If that example is too far in the dim past, then let's look at freon. This easily-produced coolant was blamed for ozone depletion and global warming, even though there was scant evidence for such a claim. But since politics are unfazed by evidence, the government mandated that all cars made after 1995 must use an alternative coolant, even though the alternative was known to be carcinogenic; thus we traded a theoretical threat of skin cancer for a definite threat of lung cancer. And of course, freon had to be banned outright, even though allowing the old freon-based car A/C systems to disappear by attrition would have removed them from circulation just as quickly.
And what was the result of the freon ban? The price of freon has been artificially inflated from a dollar a can to over $20 a can. Poorer Americans (those who can't afford to buy a new car, no matter what the EPA orders) have seen the cost of a simple A/C service soar from $25 to over $120. Of course, freon is still readily available, since it's being manufactured everywhere in the world except here (and is leaking out at the exact same rate, with the same effect on the ozone layer, whatever that may be). In fact, the A.P. just reported that freon is now one if America's most smuggled items, and mobsters are making a bundle on it. Just like Prohibition.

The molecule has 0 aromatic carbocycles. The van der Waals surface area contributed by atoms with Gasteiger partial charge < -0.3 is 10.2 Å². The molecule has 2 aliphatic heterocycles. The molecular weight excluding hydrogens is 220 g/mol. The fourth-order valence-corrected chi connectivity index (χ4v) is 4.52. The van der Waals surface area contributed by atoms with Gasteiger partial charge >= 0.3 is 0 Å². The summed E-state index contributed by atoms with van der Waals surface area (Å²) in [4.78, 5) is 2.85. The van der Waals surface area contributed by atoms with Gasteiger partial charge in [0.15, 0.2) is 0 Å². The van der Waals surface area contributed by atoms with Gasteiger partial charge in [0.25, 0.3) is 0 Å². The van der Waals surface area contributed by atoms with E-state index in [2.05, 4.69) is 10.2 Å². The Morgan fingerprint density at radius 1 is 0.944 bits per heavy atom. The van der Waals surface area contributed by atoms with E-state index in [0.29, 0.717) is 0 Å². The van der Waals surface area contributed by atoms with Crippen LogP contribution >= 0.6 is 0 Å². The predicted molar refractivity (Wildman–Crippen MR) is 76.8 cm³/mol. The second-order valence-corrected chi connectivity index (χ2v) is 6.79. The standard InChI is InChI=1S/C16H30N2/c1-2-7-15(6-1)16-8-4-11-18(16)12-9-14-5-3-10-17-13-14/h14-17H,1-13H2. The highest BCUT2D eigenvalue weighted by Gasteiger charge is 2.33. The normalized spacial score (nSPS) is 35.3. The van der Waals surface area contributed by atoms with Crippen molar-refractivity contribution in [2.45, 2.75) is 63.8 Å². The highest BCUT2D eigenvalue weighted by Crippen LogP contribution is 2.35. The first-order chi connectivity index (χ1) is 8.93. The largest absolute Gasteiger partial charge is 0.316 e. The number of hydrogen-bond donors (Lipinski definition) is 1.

If it were up to me, all the cigarettes in the world would be flushed down a giant toilet, but I'm a realist. If cigarettes were banned outright, what would be the result? If you answered, "America would be flooded with more cigarettes than ever, the mob would be richer than ever, the loss of tax revenue would cause the deficit to balloon, and ordinary Americans would suffer," then you are far too logical to be a politician, or, apparently, a voter. But don't worry: I have great confidence that no matter which party wins on November 5, a deal will be cut to deposit a few billion dirty tobacco company dollars into a few pressure groups' bank accounts, and the clamor over the tobacco hobgoblin will start dying down, sometime around, oh, I'd say . . . November 6.
As you'll recall from my last column, Guccione waged a massive publicity campaign to trumpet the September issue of Penthouse, which he claimed contained the first genuine photos of a space alien. Guccione said he got them from a "mystery woman" whose father took them for the military in the 1940s, and he was so convinced of their authenticity, he paid between $50,000 and $200,000 for them.